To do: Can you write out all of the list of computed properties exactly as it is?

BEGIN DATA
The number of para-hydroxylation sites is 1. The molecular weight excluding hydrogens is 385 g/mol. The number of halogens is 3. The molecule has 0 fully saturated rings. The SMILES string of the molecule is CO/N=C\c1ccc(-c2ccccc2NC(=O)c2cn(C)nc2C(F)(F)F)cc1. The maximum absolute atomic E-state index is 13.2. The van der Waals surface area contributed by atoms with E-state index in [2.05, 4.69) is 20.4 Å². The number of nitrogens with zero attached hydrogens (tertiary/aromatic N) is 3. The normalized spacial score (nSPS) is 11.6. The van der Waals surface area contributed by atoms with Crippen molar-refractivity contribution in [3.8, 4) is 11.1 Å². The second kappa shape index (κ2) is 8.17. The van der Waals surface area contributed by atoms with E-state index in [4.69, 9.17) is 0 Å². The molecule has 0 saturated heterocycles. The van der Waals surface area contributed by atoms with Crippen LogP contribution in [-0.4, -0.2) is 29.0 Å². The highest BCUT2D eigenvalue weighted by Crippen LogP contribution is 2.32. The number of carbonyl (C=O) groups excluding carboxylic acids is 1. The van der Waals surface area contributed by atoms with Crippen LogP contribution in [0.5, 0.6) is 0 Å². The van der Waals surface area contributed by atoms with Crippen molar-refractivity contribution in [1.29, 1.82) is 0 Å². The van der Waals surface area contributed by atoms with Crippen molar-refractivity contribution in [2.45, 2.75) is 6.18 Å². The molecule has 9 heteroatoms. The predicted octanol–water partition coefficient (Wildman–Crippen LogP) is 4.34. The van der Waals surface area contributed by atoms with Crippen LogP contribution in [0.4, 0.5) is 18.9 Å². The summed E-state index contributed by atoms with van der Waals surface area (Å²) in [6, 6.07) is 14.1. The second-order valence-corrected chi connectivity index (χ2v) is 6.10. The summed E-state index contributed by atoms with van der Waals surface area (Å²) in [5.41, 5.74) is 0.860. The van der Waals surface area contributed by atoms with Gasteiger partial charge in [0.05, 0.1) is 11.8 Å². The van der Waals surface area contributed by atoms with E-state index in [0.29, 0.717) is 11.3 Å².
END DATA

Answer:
The number of para-hydroxylation sites is 1. The molecular weight excluding hydrogens is 385 g/mol. The number of halogens is 3. The molecule has 0 fully saturated rings. The SMILES string of the molecule is CO/N=C\c1ccc(-c2ccccc2NC(=O)c2cn(C)nc2C(F)(F)F)cc1. The maximum absolute atomic E-state index is 13.2. The van der Waals surface area contributed by atoms with E-state index in [2.05, 4.69) is 20.4 Å². The number of nitrogens with zero attached hydrogens (tertiary/aromatic N) is 3. The normalized spacial score (nSPS) is 11.6. The van der Waals surface area contributed by atoms with Crippen molar-refractivity contribution in [3.8, 4) is 11.1 Å². The second kappa shape index (κ2) is 8.17. The van der Waals surface area contributed by atoms with E-state index in [4.69, 9.17) is 0 Å². The molecule has 0 saturated heterocycles. The van der Waals surface area contributed by atoms with Crippen LogP contribution in [-0.4, -0.2) is 29.0 Å². The highest BCUT2D eigenvalue weighted by Crippen LogP contribution is 2.32. The number of carbonyl (C=O) groups excluding carboxylic acids is 1. The van der Waals surface area contributed by atoms with Crippen LogP contribution in [0.5, 0.6) is 0 Å². The van der Waals surface area contributed by atoms with Crippen molar-refractivity contribution in [1.29, 1.82) is 0 Å². The van der Waals surface area contributed by atoms with Crippen molar-refractivity contribution in [2.45, 2.75) is 6.18 Å². The molecule has 9 heteroatoms. The predicted octanol–water partition coefficient (Wildman–Crippen LogP) is 4.34. The van der Waals surface area contributed by atoms with Crippen LogP contribution in [0.4, 0.5) is 18.9 Å². The summed E-state index contributed by atoms with van der Waals surface area (Å²) in [6, 6.07) is 14.1. The second-order valence-corrected chi connectivity index (χ2v) is 6.10. The summed E-state index contributed by atoms with van der Waals surface area (Å²) in [5.41, 5.74) is 0.860. The van der Waals surface area contributed by atoms with Gasteiger partial charge in [0.05, 0.1) is 11.8 Å². The van der Waals surface area contributed by atoms with E-state index in [0.29, 0.717) is 11.3 Å².